Thats what we get when modern, over zealous people that have no respect. Hope the modern day family and relatives sue for wrongful port rail of family and the country turn their back to Leicester.
Thats what we get when modern, over zealous people that have no respect. Hope the modern day family and relatives sue for wrongful port rail of family and the country turn their back to Leicester. Dave Ruddock
  • Score: 8

11:38am Tue 29 Jul 14

Zetkin says...

Nothing to do with modern disrespect, everything to do with making money.

I argued very early on that the unseemly scramble for the bones resembled a scrap between medival cathedrals for a saint's relics, and that the motive was exactly the same in the 21st century as the 12th: to attract pilgrims/tourists and extract money from them.

Let's not kid ourselves that York would have produced a masterpiece of historical interpretation either: "heritage" is not history, it's the repackaging and commodification of past events in order to turn a quick buck for an investor.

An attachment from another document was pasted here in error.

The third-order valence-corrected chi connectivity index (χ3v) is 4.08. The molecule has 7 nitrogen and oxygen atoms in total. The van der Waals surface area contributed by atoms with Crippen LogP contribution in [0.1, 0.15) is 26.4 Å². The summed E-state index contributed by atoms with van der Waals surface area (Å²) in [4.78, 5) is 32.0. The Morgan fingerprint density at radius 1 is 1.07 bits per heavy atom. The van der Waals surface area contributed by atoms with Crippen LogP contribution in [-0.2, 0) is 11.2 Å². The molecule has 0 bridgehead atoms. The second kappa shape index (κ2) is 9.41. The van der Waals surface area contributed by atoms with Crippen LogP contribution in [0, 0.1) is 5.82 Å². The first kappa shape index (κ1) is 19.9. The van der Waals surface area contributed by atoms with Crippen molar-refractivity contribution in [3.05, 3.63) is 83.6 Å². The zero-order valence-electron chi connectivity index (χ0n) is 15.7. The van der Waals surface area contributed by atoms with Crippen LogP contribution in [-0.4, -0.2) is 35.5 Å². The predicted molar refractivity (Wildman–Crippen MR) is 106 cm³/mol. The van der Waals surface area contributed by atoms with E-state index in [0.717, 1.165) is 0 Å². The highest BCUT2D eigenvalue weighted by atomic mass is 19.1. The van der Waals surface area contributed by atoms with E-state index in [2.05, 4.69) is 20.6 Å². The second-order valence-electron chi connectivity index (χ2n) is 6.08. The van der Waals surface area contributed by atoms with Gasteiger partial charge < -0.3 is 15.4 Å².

Nothing to do with modern disrespect, everything to do with making money. I argued very early on that the unseemly scramble for the bones resembled a scrap between medival cathedrals for a saint's relics, and that the motive was exactly the same in the 21st century as the 12th: to attract pilgrims/tourists and extract money from them. Let's not kid ourselves that York would have produced a masterpiece of historical interpretation either: "heritage" is not history, it's the repackaging and commodification of past events in order to turn a quick buck for an investor. Zetkin
  • Score: 26

5:35pm Tue 29 Jul 14

Alf Garnett says...

Zetkin wrote:
Nothing to do with modern disrespect, everything to do with making money.

I argued very early on that the unseemly scramble for the bones resembled a scrap between medival cathedrals for a saint's relics, and that the motive was exactly the same in the 21st century as the 12th: to attract pilgrims/tourists and extract money from them.

Let's not kid ourselves that York would have produced a masterpiece of historical interpretation either: "heritage" is not history, it's the repackaging and commodification of past events in order to turn a quick buck for an investor.
There already is such a facility in York, run by the Yorvik people. So kidding isn't an option.